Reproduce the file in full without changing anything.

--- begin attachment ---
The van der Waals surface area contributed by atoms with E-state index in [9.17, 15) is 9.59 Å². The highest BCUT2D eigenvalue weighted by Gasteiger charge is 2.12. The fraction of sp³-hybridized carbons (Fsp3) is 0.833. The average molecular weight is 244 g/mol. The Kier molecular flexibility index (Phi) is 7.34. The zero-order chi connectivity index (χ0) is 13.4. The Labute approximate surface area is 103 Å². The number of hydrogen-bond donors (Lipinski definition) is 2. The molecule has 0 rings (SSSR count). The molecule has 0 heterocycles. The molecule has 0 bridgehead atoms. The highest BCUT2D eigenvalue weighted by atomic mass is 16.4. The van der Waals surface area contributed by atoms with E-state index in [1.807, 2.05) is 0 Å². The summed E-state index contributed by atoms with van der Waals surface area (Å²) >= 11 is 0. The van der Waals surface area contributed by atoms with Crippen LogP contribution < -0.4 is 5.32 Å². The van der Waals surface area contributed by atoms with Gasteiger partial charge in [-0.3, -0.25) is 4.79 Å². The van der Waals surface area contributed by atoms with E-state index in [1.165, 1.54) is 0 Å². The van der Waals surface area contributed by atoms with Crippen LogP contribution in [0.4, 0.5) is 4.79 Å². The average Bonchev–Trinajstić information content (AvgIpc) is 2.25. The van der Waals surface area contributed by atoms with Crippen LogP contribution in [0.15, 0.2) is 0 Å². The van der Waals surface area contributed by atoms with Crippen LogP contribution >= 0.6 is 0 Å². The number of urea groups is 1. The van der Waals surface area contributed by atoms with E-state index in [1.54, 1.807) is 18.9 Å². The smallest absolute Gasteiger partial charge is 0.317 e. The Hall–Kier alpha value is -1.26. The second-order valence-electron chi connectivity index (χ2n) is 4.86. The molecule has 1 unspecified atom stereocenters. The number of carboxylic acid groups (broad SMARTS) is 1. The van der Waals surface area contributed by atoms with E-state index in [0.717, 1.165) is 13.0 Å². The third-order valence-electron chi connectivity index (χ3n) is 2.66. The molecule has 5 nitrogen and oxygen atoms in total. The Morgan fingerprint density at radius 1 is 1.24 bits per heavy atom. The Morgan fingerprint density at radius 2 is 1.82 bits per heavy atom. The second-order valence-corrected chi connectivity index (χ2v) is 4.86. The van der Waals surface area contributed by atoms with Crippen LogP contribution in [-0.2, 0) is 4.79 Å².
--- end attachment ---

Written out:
The van der Waals surface area contributed by atoms with E-state index in [9.17, 15) is 9.59 Å². The highest BCUT2D eigenvalue weighted by Gasteiger charge is 2.12. The fraction of sp³-hybridized carbons (Fsp3) is 0.833. The average molecular weight is 244 g/mol. The Kier molecular flexibility index (Phi) is 7.34. The zero-order chi connectivity index (χ0) is 13.4. The Labute approximate surface area is 103 Å². The number of hydrogen-bond donors (Lipinski definition) is 2. The molecule has 0 rings (SSSR count). The molecule has 0 heterocycles. The molecule has 0 bridgehead atoms. The highest BCUT2D eigenvalue weighted by atomic mass is 16.4. The van der Waals surface area contributed by atoms with E-state index in [1.807, 2.05) is 0 Å². The summed E-state index contributed by atoms with van der Waals surface area (Å²) >= 11 is 0. The van der Waals surface area contributed by atoms with Crippen LogP contribution < -0.4 is 5.32 Å². The van der Waals surface area contributed by atoms with Gasteiger partial charge in [-0.3, -0.25) is 4.79 Å². The van der Waals surface area contributed by atoms with E-state index in [1.165, 1.54) is 0 Å². The van der Waals surface area contributed by atoms with Crippen LogP contribution in [0.4, 0.5) is 4.79 Å². The average Bonchev–Trinajstić information content (AvgIpc) is 2.25. The van der Waals surface area contributed by atoms with Crippen LogP contribution in [0.15, 0.2) is 0 Å². The van der Waals surface area contributed by atoms with Crippen LogP contribution >= 0.6 is 0 Å². The number of urea groups is 1. The van der Waals surface area contributed by atoms with E-state index in [1.54, 1.807) is 18.9 Å². The smallest absolute Gasteiger partial charge is 0.317 e. The Hall–Kier alpha value is -1.26. The second-order valence-electron chi connectivity index (χ2n) is 4.86. The molecule has 1 unspecified atom stereocenters. The number of carboxylic acid groups (broad SMARTS) is 1. The van der Waals surface area contributed by atoms with E-state index in [0.717, 1.165) is 13.0 Å². The third-order valence-electron chi connectivity index (χ3n) is 2.66. The molecule has 5 nitrogen and oxygen atoms in total. The Morgan fingerprint density at radius 1 is 1.24 bits per heavy atom. The Morgan fingerprint density at radius 2 is 1.82 bits per heavy atom. The second-order valence-corrected chi connectivity index (χ2v) is 4.86. The van der Waals surface area contributed by atoms with Crippen LogP contribution in [-0.2, 0) is 4.79 Å².